In relation to higher brain functions and social behavior, the antagonism of adenosine receptors is the most important mechanism. Competitive binding of caffeine to adenosine receptors resulted in the modulation of most of the central nervous system (CNS) neurotransmitters release including norepinephrine, dopamine, glutamate, acetylcholine, gamma-aminobutyric acid (GABA), and numerous others [31].
Adenosine receptors are mainly of two types: A1 and A2; both are nonselectively antagonized by caffeine. However, the specificity of inhibition depends on the concentration in the blood [32].
The research in hand investigates the effects of different doses of caffeine on four behavioral parameters in mice. There was previously a lack of research studying this number of variables under the effect of different doses of caffeine for short and long durations. Thus, the idea for this research came to life. The different parameters measured—motor coordination, spatial memory, anxiety, and social behavior—showed variations in results. The performance of the Ac MD group gave the most robust results concerning spatial memory and motor function, whereas the Ac HD group gave the weakest. Furthermore, caffeine increased anxious behavior and decreased sociability and the preference for social novelty.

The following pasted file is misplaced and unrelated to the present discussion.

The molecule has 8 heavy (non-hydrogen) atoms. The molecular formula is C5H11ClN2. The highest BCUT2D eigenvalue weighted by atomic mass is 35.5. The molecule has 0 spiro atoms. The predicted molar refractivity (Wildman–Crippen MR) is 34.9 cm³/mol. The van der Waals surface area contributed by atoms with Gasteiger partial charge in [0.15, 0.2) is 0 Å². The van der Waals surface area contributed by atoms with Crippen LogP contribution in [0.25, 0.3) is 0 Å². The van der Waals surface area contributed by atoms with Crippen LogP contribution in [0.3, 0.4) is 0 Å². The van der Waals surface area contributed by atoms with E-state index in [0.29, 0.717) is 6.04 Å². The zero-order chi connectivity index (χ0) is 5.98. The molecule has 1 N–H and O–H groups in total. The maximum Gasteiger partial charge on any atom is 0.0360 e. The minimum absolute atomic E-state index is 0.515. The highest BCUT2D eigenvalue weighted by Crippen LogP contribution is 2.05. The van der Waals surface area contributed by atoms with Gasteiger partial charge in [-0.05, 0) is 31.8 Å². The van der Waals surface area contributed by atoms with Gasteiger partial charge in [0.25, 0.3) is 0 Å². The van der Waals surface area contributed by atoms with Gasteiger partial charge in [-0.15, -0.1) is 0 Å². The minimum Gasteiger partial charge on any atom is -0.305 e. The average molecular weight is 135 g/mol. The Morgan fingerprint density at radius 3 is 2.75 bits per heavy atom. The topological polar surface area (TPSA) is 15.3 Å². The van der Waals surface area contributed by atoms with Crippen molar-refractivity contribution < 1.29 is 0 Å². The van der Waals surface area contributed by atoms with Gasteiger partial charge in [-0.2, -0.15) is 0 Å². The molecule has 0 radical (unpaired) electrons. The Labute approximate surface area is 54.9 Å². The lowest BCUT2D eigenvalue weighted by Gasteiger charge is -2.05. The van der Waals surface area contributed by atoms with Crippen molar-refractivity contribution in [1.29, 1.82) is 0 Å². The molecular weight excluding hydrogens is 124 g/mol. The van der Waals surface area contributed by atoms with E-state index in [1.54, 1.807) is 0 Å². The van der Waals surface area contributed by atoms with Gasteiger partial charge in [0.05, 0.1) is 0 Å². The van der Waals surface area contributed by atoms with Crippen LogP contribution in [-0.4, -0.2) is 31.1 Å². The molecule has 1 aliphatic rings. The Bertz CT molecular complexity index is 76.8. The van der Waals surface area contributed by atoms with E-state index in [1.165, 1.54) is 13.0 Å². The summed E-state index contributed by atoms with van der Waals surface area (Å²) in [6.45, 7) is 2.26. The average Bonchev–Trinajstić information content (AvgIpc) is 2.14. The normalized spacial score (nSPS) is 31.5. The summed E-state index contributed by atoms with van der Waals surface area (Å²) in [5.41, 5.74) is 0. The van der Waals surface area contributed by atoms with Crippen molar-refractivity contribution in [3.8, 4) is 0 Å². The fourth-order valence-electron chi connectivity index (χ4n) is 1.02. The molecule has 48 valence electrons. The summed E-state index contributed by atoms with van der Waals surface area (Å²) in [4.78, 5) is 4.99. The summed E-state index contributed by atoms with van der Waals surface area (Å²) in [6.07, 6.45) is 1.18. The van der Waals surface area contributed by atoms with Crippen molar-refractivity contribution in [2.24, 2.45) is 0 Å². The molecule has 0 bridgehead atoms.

According to the results collected and analyzed, mice treated with moderate doses of caffeine showed enhanced motor and spatial memory functions, although they had the most anxious behavior, decreased sociability, and decreased preference for social novelty. On the other hand, mice treated with high doses of caffeine showed deterioration in motor and spatial memory functions, with increased anxious behavior and similarly decreased sociability and social novelty as the group mentioned above.